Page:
Guest Blog Post: Employees. Employees. Employees.

Employees. Employees. Employees.

Jobs will always be an important political goal, but how we get there is evolving

By Lynn Shelton
Enterprise Minnesota's Vice President of Marketing

Lynn Shelton, Enterprise Minnesota's vice president of marketing
(Lynn Shelton, vice president of marketing, Enterprise Minnesota)
Rudy Perpich, Minnesota’s venerable governor in the ‘70s and ‘80s once said that he constructed all of his political campaigns around three issues: Jobs. Jobs. And Jobs. A lot of observers at the time thought his attitude reflected his Iron Range roots, a place whose then-collapsing mining economy removed a lot of his friends and neighbors on to the unemployment roles.
But other folks (me among them) understood his philosophy for its brilliant, non-partisan simplicity. Jobs. Jobs. Jobs united communities, policy-makers and political organizations around a tangible and achievable goal. To some, a robust job market invariably signified a healthy economy; job creators are profit-makers. To others, more and better jobs represented a universal elixir that remedied a wide variety of social and cultural issues. Those politicos used to say that the best family policy is a job, the best healthcare policy is a job, the best education policy is a job, and on and on.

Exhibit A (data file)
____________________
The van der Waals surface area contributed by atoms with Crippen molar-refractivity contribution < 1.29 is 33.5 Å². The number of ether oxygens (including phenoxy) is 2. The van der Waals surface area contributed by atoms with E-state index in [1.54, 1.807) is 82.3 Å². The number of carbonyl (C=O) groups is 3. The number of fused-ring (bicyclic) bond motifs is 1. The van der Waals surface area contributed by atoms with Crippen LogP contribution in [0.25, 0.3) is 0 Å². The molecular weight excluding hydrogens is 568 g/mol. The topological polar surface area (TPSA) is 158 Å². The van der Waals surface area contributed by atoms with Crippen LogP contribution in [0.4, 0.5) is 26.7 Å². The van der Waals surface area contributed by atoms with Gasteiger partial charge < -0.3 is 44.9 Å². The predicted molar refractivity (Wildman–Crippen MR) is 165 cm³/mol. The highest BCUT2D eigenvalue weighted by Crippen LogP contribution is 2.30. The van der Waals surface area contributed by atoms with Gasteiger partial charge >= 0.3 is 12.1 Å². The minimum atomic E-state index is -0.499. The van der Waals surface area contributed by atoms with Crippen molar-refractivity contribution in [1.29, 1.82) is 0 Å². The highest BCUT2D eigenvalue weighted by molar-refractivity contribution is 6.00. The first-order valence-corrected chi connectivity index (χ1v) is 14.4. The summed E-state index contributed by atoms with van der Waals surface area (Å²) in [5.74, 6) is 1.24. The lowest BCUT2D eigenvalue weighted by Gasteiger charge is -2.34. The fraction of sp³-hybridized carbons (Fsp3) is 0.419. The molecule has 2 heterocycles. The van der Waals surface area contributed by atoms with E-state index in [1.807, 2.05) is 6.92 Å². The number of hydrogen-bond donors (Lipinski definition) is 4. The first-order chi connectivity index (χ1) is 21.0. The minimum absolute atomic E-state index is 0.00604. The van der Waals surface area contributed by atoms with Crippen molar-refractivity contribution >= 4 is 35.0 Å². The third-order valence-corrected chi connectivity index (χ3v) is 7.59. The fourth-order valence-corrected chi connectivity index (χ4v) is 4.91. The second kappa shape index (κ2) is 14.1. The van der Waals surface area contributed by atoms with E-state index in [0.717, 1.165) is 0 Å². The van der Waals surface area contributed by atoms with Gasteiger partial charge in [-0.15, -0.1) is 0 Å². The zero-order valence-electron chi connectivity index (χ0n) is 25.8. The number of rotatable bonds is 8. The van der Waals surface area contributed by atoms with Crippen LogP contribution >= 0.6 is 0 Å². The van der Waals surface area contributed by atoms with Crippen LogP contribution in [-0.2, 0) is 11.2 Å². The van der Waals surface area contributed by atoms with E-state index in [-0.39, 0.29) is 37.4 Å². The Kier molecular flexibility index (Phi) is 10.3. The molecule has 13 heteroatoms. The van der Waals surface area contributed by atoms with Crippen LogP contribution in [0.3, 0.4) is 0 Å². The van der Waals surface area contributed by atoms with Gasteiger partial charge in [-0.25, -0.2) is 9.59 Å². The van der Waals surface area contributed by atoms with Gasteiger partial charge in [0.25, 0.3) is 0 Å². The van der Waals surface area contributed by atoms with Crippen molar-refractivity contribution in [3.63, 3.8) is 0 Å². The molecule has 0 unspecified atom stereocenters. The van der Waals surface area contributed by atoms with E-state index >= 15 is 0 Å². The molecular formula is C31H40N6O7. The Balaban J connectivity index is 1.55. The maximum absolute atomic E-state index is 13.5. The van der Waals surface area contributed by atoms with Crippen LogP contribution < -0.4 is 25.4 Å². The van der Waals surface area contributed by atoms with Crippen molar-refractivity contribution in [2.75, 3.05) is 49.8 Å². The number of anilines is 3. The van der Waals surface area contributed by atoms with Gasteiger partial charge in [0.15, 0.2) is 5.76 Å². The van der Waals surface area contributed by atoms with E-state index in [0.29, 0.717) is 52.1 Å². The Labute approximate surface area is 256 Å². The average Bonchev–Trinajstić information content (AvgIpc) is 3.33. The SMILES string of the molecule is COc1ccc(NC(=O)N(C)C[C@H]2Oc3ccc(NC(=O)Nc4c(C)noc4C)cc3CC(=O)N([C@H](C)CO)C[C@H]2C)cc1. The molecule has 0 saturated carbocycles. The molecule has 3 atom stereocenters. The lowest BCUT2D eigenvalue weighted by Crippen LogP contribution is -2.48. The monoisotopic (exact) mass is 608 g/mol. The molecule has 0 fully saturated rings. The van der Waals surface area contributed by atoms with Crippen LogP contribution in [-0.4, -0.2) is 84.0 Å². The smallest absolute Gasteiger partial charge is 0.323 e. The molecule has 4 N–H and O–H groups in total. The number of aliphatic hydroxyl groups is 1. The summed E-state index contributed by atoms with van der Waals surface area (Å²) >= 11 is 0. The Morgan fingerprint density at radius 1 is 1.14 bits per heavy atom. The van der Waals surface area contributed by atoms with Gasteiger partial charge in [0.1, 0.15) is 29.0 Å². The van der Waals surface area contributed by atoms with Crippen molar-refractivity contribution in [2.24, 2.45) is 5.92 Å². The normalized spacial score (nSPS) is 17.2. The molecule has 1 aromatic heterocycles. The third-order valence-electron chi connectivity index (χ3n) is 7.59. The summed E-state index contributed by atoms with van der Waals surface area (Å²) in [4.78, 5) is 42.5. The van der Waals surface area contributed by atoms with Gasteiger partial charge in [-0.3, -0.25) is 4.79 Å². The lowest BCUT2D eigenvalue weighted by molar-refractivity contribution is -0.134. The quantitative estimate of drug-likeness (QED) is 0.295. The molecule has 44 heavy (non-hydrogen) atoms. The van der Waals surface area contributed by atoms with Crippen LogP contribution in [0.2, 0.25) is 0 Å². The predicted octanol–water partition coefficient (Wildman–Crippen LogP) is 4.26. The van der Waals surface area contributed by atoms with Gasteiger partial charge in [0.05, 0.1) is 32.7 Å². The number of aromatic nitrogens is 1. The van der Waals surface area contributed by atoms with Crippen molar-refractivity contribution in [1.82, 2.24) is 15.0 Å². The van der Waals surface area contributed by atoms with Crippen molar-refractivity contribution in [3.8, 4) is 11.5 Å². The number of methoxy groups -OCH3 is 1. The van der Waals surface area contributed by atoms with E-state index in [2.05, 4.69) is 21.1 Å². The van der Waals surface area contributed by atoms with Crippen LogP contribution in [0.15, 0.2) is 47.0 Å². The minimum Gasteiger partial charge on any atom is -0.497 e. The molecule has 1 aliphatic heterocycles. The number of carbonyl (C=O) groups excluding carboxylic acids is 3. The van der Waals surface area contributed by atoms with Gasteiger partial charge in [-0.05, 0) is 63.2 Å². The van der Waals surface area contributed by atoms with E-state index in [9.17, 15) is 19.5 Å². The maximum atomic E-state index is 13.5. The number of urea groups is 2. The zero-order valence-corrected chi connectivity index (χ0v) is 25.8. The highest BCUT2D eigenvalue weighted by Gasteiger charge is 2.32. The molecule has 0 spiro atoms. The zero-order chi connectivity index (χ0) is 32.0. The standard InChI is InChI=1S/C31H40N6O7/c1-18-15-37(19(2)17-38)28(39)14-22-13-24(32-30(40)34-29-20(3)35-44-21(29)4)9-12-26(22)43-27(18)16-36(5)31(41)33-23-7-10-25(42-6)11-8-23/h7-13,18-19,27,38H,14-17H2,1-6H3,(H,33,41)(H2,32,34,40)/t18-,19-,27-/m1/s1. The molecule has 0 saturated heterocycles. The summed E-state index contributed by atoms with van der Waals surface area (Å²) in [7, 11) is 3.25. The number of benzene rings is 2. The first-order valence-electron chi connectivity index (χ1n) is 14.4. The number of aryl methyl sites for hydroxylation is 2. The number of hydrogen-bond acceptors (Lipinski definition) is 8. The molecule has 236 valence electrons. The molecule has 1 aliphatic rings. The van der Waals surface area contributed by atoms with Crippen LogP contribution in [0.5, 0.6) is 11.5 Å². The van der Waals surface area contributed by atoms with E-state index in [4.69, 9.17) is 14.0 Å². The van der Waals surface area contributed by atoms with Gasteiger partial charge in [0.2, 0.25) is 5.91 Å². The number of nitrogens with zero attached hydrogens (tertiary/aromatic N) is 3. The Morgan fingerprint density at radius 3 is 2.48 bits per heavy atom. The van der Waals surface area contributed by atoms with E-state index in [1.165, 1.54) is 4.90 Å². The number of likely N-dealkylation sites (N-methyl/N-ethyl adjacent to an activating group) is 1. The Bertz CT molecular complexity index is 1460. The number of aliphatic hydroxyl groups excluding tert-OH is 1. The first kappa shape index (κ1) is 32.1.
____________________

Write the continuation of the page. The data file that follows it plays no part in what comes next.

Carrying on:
“Jobs” will remain a frontline political issue in upcoming elections, but its underlying substructure will change dramatically. Let me use our annual State of Manufacturing® survey to tell you what I mean. In most of the 10 years that we’ve conducted the survey manufacturing executives have been sounding alarms about how the unavailability of skilled workers was impeding their profitability. But the recent results of our survey show how the skills gap has eroded into a “warm body” gap.
After politicians have finished celebrating how their policies have dramatically reduced the rates of unemployment, they will be faced with the reality (probably unacknowledged) that their policies had little to do with it. Unemployment is being reduced by demographics, and it is far from a good thing. Baby Boomers are retiring and there are not enough young people to replace them in the workforce. The end result of this could be disastrous.
Trust me on this: The new common campaign refrain will be Employees. Employees. Employees.
And if candidates are smart, these new non-partisan discussions will encompass the issues that manufacturers have been telling us for a decade. Such as:
  • We need rethink the future of work. Public policies must assume that young people can launch lucrative, enriching, life-long careers without having to endure the mostly crushing financial burden of a modern four-year degree.
  • We need to rethink education. College should remain a hallowed American institution, but not considered the exclusive domain of a successful life. Does everyone need a four-year degree? (Ask the baristas.) Policy should elevate the cultural prestige of technical degrees and should integrate what’s taught with the needs of employers.
  • And we need to rethink the workplace. Public policy should view artificial intelligence and The Internet of Things, and robotics as friends, not a diabolical effort to cheat people out of jobs. The future belongs to policies that understand that the new reality is that there will be more jobs than people. We need to do our best to ensure that the remaining jobs will be more remunerative and satisfying than ever.
Jobs. Jobs. Jobs will always be an important “elixir,” but responsible policy-makers will help survive political rhetoric.

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